Centanni: With that said, how did it feel to see your first release on a major label shoot to the top?

Cam: It was cool! Oh, my gosh! It was shocking. That’s what you hope for, but it feels unreal to have it connect so well and watch it shoot up the iTunes charts and radio charts. It’s really rewarding.

I know it’s not the number one thing, but you should be happy within yourself. You should be writing it because you’re writing it for yourself. The secondary thing is that it makes sense to people, especially with “Burning House.” I got to hug so many people and talk about what that song meant and connect with people about it. That’s probably one of the main reasons that I enjoy doing music is those hugs.

Centanni: Let’s talk about the single that just dropped last week.

Cam: I have the first single off of the new album. The song is called “Diane.” Basically, it’s the reverse of Dolly Parton’s “Jolene.” This is the mistress singing to the wife and saying that she didn’t know that he was married. She’s coming clean and apologizing and being honest and giving the apology that most wives and husbands don’t get.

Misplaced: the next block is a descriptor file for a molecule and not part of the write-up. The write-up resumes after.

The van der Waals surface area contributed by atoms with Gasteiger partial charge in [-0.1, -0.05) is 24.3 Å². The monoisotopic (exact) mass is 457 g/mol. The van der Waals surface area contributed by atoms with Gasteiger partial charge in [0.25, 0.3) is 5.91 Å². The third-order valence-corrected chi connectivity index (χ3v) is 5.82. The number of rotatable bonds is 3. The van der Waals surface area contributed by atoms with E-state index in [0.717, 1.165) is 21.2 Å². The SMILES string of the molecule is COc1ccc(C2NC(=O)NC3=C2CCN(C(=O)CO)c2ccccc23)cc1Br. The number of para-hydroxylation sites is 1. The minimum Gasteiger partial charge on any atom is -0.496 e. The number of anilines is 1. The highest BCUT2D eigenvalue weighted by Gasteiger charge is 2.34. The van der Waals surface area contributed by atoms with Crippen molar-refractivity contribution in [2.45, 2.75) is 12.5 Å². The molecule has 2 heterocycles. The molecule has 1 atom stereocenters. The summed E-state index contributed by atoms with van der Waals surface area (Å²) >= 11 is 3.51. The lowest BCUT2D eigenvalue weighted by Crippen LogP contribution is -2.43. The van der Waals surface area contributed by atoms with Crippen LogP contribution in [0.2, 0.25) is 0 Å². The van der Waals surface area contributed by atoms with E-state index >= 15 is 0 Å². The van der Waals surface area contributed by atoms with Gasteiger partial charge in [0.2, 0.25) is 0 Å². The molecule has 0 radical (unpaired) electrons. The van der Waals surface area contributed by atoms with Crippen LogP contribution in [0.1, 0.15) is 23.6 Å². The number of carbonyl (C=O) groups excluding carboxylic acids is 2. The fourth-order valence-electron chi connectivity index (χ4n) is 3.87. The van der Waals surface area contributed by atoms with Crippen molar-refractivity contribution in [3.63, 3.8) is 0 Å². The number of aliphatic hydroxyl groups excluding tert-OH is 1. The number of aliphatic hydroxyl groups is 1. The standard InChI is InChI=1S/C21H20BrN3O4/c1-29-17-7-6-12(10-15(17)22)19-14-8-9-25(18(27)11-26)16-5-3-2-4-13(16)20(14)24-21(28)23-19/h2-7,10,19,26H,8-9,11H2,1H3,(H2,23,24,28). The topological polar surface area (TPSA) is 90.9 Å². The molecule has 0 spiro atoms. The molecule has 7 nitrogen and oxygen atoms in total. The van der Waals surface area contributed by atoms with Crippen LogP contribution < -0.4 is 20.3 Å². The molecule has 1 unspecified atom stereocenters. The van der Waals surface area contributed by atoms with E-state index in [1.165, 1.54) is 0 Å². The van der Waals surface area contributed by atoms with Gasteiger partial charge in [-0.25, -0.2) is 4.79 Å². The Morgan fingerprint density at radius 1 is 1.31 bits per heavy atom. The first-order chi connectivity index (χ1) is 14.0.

Centanni: So, you do have a new album coming?

Cam: Yeah, I do! Country music would like to let these singles breathe for a second. So, it probably won’t come till next year, but I’m excited. I’m excited to kinda digest it. It’s like an ABBA-meets-Fleetwood-Mac, up-tempo vibe. It’ll be fun to watch “Diane” have its moment, then have the album come in after that.

Centanni: Are you working with Tyler Johnson again on this one?

Cam: Yes, he did it and so did Jeff Bhasker. It’s the same team. Once you have a hit, people who are really good will return your calls. So, we wrote with some really amazing people for this album.

The first album was crowdfunded through Kickstarter. For this album, we had the label behind us. So, we got to record strings at the Capitol Building in L.A., where they did all the Frank Sinatra stuff. It afforded a few more opportunities to make this album sound really amazing.